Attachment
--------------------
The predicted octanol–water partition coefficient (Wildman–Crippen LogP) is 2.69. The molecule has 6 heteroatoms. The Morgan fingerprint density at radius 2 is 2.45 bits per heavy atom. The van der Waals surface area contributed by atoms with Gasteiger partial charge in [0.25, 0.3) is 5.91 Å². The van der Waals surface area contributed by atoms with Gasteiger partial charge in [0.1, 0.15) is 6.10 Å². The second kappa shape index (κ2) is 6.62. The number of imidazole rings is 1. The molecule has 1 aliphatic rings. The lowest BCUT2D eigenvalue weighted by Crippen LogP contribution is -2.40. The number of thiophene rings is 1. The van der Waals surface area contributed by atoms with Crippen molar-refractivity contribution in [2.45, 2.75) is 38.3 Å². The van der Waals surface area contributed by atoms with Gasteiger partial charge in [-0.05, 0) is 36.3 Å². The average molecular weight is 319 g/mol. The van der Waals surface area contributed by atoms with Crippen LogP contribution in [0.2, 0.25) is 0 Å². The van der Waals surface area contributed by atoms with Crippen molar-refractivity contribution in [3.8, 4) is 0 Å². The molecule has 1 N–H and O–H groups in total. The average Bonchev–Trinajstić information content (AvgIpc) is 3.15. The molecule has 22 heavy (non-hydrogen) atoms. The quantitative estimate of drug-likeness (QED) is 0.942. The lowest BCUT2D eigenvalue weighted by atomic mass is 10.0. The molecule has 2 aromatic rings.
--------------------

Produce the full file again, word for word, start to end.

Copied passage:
The predicted octanol–water partition coefficient (Wildman–Crippen LogP) is 2.69. The molecule has 6 heteroatoms. The Morgan fingerprint density at radius 2 is 2.45 bits per heavy atom. The van der Waals surface area contributed by atoms with Gasteiger partial charge in [0.25, 0.3) is 5.91 Å². The van der Waals surface area contributed by atoms with Gasteiger partial charge in [0.1, 0.15) is 6.10 Å². The second kappa shape index (κ2) is 6.62. The number of imidazole rings is 1. The molecule has 1 aliphatic rings. The lowest BCUT2D eigenvalue weighted by Crippen LogP contribution is -2.40. The number of thiophene rings is 1. The van der Waals surface area contributed by atoms with Crippen molar-refractivity contribution in [2.45, 2.75) is 38.3 Å². The van der Waals surface area contributed by atoms with Gasteiger partial charge in [-0.05, 0) is 36.3 Å². The average molecular weight is 319 g/mol. The van der Waals surface area contributed by atoms with Crippen LogP contribution in [0.2, 0.25) is 0 Å². The van der Waals surface area contributed by atoms with Crippen molar-refractivity contribution in [3.8, 4) is 0 Å². The molecule has 1 N–H and O–H groups in total. The average Bonchev–Trinajstić information content (AvgIpc) is 3.15. The molecule has 22 heavy (non-hydrogen) atoms. The quantitative estimate of drug-likeness (QED) is 0.942. The lowest BCUT2D eigenvalue weighted by atomic mass is 10.0. The molecule has 2 aromatic rings.